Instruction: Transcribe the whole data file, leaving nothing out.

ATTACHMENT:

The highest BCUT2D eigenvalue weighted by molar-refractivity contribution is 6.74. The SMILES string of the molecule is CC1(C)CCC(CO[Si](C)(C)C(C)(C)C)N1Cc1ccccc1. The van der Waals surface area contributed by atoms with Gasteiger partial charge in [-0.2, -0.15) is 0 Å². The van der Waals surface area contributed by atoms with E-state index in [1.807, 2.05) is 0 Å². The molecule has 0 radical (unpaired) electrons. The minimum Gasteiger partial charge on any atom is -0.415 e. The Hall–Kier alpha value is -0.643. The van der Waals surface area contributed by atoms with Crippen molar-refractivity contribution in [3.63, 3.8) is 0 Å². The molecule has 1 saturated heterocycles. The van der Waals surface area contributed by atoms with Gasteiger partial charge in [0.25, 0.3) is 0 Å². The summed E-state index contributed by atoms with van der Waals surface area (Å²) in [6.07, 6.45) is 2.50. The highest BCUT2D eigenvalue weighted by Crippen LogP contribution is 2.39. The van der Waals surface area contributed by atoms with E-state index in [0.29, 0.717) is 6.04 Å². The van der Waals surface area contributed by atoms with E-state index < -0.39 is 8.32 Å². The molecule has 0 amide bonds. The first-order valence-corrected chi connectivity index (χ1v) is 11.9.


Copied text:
The highest BCUT2D eigenvalue weighted by molar-refractivity contribution is 6.74. The SMILES string of the molecule is CC1(C)CCC(CO[Si](C)(C)C(C)(C)C)N1Cc1ccccc1. The van der Waals surface area contributed by atoms with Gasteiger partial charge in [-0.2, -0.15) is 0 Å². The van der Waals surface area contributed by atoms with E-state index in [1.807, 2.05) is 0 Å². The molecule has 0 radical (unpaired) electrons. The minimum Gasteiger partial charge on any atom is -0.415 e. The Hall–Kier alpha value is -0.643. The van der Waals surface area contributed by atoms with Crippen molar-refractivity contribution in [3.63, 3.8) is 0 Å². The molecule has 1 saturated heterocycles. The van der Waals surface area contributed by atoms with Gasteiger partial charge in [0.25, 0.3) is 0 Å². The summed E-state index contributed by atoms with van der Waals surface area (Å²) in [6.07, 6.45) is 2.50. The highest BCUT2D eigenvalue weighted by Crippen LogP contribution is 2.39. The van der Waals surface area contributed by atoms with E-state index in [0.29, 0.717) is 6.04 Å². The van der Waals surface area contributed by atoms with E-state index < -0.39 is 8.32 Å². The molecule has 0 amide bonds. The first-order valence-corrected chi connectivity index (χ1v) is 11.9.